S2.E3 Unboxed: Irish Quaker Dreamscapes

Hey, everyone! Thanks for tuning in! To the UCSB Undergraduate Journal of History podcast, and this season, we are sharing with you our archive stories of unboxing cool history stuff that we found in the vaults of the UCSB Library Special Research Collections. 

I’m your host, Ava Thompson, a History of public policy and law major in my fourth year at UCSB. In today’s episode of Unboxed, we look at an archive of dreams… 

For some images of today’s archival collection, follow us on Instagram at @ucsbhistjournal. Ok. Let’s see what our gray Hollinger box has in store for us today. 

– Act 1 – 

Housed at UCSB’s Research Archives is the Ballitore Collection. According to “The Ballitore Project,” an academic group studying the collection for UCSB and Howard University, “The Ballitore Collection features more than 2,500 documents related to the Irish Quaker community of Ballitore, Ireland, including letters, journals, notebooks, and dream accounts. Originally assembled by the author Mary Leadbeater who lived from 1758 to 1826, this unique, understudied archive offers important insights into the intersections of gender, race, and religion in this period.” The collection primarily consists of communication from the Irish Quaker Shackleton, Leadbeater, and Barrington families of Ballitore, Ireland. It also includes material relating to Edmund Burke, who went to the local boarding school and eventually became an accomplished member of Parliament between 1766 and 1794 in the House of Commons of Great Britain representing the Whig Party.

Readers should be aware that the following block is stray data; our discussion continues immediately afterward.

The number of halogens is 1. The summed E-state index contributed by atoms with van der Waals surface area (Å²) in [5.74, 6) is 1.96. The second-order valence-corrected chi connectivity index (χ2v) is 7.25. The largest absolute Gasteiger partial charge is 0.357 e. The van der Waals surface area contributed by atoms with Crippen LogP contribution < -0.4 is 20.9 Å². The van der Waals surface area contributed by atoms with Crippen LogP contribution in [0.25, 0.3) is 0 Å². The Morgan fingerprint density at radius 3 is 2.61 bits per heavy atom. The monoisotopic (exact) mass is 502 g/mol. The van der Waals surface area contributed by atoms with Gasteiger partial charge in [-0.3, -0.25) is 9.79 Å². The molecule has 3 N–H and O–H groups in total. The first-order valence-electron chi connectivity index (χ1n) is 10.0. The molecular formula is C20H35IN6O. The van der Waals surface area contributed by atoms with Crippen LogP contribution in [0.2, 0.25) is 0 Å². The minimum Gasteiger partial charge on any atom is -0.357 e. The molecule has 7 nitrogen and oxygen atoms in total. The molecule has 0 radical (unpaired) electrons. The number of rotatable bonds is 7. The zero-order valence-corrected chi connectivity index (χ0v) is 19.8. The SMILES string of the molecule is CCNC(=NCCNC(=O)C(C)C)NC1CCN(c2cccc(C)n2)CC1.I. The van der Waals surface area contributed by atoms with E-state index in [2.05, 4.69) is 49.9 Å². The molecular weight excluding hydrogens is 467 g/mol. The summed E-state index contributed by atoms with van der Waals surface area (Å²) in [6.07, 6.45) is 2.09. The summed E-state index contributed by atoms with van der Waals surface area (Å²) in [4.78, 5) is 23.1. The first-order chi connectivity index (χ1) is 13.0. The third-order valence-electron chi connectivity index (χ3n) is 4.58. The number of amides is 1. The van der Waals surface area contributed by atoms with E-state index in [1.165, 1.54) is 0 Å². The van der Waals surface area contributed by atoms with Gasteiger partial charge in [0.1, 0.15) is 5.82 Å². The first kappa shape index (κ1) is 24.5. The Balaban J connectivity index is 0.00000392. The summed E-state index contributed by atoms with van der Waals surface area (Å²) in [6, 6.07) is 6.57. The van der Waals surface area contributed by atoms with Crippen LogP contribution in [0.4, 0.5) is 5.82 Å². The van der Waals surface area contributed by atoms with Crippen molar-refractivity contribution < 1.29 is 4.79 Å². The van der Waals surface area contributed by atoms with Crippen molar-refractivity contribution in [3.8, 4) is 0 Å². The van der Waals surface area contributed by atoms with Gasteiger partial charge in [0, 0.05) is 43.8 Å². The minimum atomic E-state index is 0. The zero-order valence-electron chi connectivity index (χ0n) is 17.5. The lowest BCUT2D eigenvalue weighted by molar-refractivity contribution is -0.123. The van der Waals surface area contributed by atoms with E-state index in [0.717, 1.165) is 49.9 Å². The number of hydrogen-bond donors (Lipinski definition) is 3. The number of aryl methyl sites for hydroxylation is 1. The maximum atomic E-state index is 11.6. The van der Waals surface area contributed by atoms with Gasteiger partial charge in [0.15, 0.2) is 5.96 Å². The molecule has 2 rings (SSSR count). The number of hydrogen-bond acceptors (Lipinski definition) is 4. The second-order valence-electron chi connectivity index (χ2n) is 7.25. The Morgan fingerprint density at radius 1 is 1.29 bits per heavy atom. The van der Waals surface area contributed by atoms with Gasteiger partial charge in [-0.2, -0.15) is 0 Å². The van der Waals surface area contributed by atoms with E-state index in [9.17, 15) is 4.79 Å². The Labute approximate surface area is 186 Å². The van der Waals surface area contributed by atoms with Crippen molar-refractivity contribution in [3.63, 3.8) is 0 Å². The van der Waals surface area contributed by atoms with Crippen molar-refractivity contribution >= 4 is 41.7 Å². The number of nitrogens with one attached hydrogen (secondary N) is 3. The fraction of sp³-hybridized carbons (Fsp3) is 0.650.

The archive includes fascinating accounts of dreams that members of the Ballitore Quaker community had. 

– Act 2 – 

Tucked away in its boxes are the handwritten accounts and records of a small Quaker community that thrived in the Irish countryside in the 16, 17, and 1800s. Ballitore was the only planned and thriving Quaker community in Ireland’s history, housing Quaker families and a flourishing boarding school that educated prominent Irish thinkers and an eventual parliament members. 

Ballitore sits just beyond the majestic Wicklow Mountains. In spring, purple flowers speckle the rocky, sloping hills, and lush and thick grasses coat the meadows and drape into fast-running streams. Pooling in deep, vast lakes, dark, clear waters eventually run down the mountains into Ballitore through the Griese River. The town is dotted with small stone buildings with thatched solid roofs. Their small windows and doors were made to preserve as much heat as possible in the deep chill of Irish winters. A fireplace would have been the beating heart of the home, never allowed to go out. At this time, one of Ireland’s most famous sayings was born, loosely translated as ‘there’s no place like home,’ the actual literal translation is ‘there’s no fireplace like your own fireplace’: ‘níl aon tinteán mar do thinteán féin.’ The narrow streets would have held horse-drawn carts and families rushing to farm work or Sunday worship. Beyond the buildings, Ballitore’s townspeople would have seen a vibrant scenery of vast rolling hills. Today, in the mornings, light falls onto green thickets covered in cold morning due. Ivy wraps itself around old stone walls, marking ancient pastures and property lines. In a run-down cemetery, nature covers and clings to moss-speckled gravestones of the Quakers whose dreams of an ideal Quaker life built the small town. Unlike surrounding areas, Ballitore’s population has stayed relatively small, and the town’s attractions consist of its river, the Quaker museum, and two pubs.

Throughout the 1700s, the Ballitore Quakers chronicled their dreams and visions. Their close and personal relationship with God was the center of their worldview, making it also the center of their dreams. The Quakers believed that the Savior sent them direct messages in their dreams. Many dreams are chronicled in the collection, but our podcast will focus on three in particular. Those of Mary Burkett, James Dickenson, and Mary Brooks. Let’s enter their dreamland. 

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Elena: I hope you’re enjoying this episode of Unboxed. My name’s Elena– 

Troy: And I’m Troy. Both Elena and I are members of the UCSB History Club and avid listeners of UNBOXED. That’s right. Troy.